Zakir Naik apologises to Malaysians for racial remarks

Malaysia likely to expel Dr Zakir Naik for his racist comments
Dr Zakir Naik

Dr Zakir Naik, the controversial Muslim preacher wanted by Indian officials over charges of money laundering and links to Islamic extremists, apologised on Tuesday for making racially sensitive remarks in the wake of him being expelled by the Malaysian government

It was the lecture in Kota Baru, Kelantan a week ago that landed Dr Naik in trouble again. According to reports, Naik had reportedly claimed that "Indian-Malaysians were more loyal to the Narendra Modi government of India than the Mahathir administration."

Naik also referred Malaysians of Chinese origin as "old guests who should go back to their ancestral lands before he should be made to leave the country."

Race and religion are sensitive issues in Malaysia, where Muslims make up about 60 percent of its 32 million people. The rest are mostly ethnic Chinese and Indians, most of whom are Hindus.

Naik, who has lived in Malaysia for about three years, apologised for his remarks but insisted that he was not a racist. He said his detractors had taken his comments out of context and added "strange fabrications to them".

"It was never my intention to upset any individual or community," he said in a statement on Tuesday. "It is against the basic tenets of Islam, and I would like to convey my heartfelt apologies for this misunderstanding," Naik said.

Dr Naik was granted permanent residency in Malaysia in 2015 by the then government of Barisan Nasional (National Front) coalition. The current government of Dr Mahathir Bin Mohamad said on Sunday Naik was free to preach about Islam but should not speak about Malaysia's racial politics.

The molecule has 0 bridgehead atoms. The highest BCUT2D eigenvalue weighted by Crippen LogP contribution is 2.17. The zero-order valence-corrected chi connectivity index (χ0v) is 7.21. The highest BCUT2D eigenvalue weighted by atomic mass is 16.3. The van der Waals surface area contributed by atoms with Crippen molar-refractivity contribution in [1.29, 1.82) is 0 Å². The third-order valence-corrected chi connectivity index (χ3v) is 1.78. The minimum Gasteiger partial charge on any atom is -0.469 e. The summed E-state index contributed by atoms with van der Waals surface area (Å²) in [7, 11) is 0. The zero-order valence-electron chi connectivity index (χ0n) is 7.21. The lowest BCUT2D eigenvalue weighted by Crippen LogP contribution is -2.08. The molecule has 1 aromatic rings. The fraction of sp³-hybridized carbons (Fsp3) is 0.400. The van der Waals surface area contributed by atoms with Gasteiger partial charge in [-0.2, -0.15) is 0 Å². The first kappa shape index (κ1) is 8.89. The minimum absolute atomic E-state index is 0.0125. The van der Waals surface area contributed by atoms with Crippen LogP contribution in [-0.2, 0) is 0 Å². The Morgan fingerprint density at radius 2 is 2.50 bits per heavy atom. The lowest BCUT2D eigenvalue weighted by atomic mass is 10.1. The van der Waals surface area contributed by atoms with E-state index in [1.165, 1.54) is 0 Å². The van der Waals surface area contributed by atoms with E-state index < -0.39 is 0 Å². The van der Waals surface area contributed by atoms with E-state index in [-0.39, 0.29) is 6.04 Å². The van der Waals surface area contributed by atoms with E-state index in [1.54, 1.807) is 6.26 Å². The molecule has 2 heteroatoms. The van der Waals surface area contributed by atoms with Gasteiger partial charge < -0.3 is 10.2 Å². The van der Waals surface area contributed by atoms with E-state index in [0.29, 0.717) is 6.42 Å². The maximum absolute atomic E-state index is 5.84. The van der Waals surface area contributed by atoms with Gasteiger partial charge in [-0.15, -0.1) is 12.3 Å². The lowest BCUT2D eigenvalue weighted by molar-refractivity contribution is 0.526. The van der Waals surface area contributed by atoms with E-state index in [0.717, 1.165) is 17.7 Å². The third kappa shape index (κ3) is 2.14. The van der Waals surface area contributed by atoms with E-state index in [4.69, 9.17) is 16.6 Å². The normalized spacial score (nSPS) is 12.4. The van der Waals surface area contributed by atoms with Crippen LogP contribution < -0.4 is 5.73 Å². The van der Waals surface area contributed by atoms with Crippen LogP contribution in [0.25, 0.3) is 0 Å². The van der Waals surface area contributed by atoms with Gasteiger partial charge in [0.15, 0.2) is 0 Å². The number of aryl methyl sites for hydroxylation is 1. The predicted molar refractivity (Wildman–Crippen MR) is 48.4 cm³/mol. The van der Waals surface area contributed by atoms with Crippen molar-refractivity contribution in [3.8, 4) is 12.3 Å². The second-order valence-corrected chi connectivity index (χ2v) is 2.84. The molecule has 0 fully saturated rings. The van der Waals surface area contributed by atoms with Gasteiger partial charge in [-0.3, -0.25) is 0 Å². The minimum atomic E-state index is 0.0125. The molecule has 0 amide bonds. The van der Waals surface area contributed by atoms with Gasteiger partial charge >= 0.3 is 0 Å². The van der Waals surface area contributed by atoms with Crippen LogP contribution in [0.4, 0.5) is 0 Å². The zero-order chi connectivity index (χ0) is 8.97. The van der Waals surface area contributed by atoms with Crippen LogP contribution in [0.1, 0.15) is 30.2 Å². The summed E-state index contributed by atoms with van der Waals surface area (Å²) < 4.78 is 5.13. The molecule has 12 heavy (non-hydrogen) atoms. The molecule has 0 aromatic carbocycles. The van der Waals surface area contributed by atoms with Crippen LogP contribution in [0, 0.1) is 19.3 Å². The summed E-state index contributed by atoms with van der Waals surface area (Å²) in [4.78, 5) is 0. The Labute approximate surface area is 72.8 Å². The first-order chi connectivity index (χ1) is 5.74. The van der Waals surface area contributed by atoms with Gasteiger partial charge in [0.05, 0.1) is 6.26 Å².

Dr Zakir Naik, the 52-year-old medical doctor and firebrand preacher of puritan Islam, is no stranger to controversy. His troubles with the Indian administration began in 2016 when it was found that one of the gunmen behind an attack on a cafe in the Bangladeshi capital, Dhaka, was in fact inspired by his teachings.

There have been media reports that at one of his public talks he called on all Muslims to become terrorists - a statement Naik has refuted as one taken out of context.

Later that year, India's counterterrorism agency, National Investigation Agency, filed a First Information Report against Naik and his charitable organisation, Islamic Research Foundation (IRF), accusing him of indulging in unlawful activities and promoting religious hatred. India's Narendra Modi-government then slapped a five-year ban on IRF under the country's anti-terror laws. India had earlier made a formal request to Malaysia to extradite him.

In 2016, when he realised his arrest was imminent in India, he stayed put in Saudi Arabia where he was on a visit and later managed to take refuge in Malaysia, another Islamic country.

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